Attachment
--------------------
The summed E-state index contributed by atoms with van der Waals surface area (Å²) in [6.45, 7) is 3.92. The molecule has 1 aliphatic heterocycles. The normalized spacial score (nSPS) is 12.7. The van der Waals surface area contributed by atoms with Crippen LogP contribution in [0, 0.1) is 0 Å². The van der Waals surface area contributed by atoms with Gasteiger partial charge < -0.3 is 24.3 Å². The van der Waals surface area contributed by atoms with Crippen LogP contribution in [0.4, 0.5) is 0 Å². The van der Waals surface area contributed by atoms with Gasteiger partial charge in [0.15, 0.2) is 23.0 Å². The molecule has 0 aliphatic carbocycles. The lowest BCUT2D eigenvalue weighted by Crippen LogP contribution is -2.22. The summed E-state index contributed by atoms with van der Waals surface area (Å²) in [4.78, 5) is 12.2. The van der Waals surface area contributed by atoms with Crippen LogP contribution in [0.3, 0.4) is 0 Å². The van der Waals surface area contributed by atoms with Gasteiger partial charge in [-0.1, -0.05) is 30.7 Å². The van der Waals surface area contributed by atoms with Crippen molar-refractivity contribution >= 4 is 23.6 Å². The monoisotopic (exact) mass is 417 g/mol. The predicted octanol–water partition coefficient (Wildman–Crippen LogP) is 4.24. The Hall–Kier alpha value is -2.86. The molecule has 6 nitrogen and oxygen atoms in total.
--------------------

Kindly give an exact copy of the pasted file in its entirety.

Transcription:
The summed E-state index contributed by atoms with van der Waals surface area (Å²) in [6.45, 7) is 3.92. The molecule has 1 aliphatic heterocycles. The normalized spacial score (nSPS) is 12.7. The van der Waals surface area contributed by atoms with Crippen LogP contribution in [0, 0.1) is 0 Å². The van der Waals surface area contributed by atoms with Gasteiger partial charge < -0.3 is 24.3 Å². The van der Waals surface area contributed by atoms with Crippen LogP contribution in [0.4, 0.5) is 0 Å². The van der Waals surface area contributed by atoms with Gasteiger partial charge in [0.15, 0.2) is 23.0 Å². The molecule has 0 aliphatic carbocycles. The lowest BCUT2D eigenvalue weighted by Crippen LogP contribution is -2.22. The summed E-state index contributed by atoms with van der Waals surface area (Å²) in [4.78, 5) is 12.2. The van der Waals surface area contributed by atoms with Crippen LogP contribution in [0.3, 0.4) is 0 Å². The van der Waals surface area contributed by atoms with Gasteiger partial charge in [-0.1, -0.05) is 30.7 Å². The van der Waals surface area contributed by atoms with Crippen molar-refractivity contribution >= 4 is 23.6 Å². The monoisotopic (exact) mass is 417 g/mol. The predicted octanol–water partition coefficient (Wildman–Crippen LogP) is 4.24. The Hall–Kier alpha value is -2.86. The molecule has 6 nitrogen and oxygen atoms in total.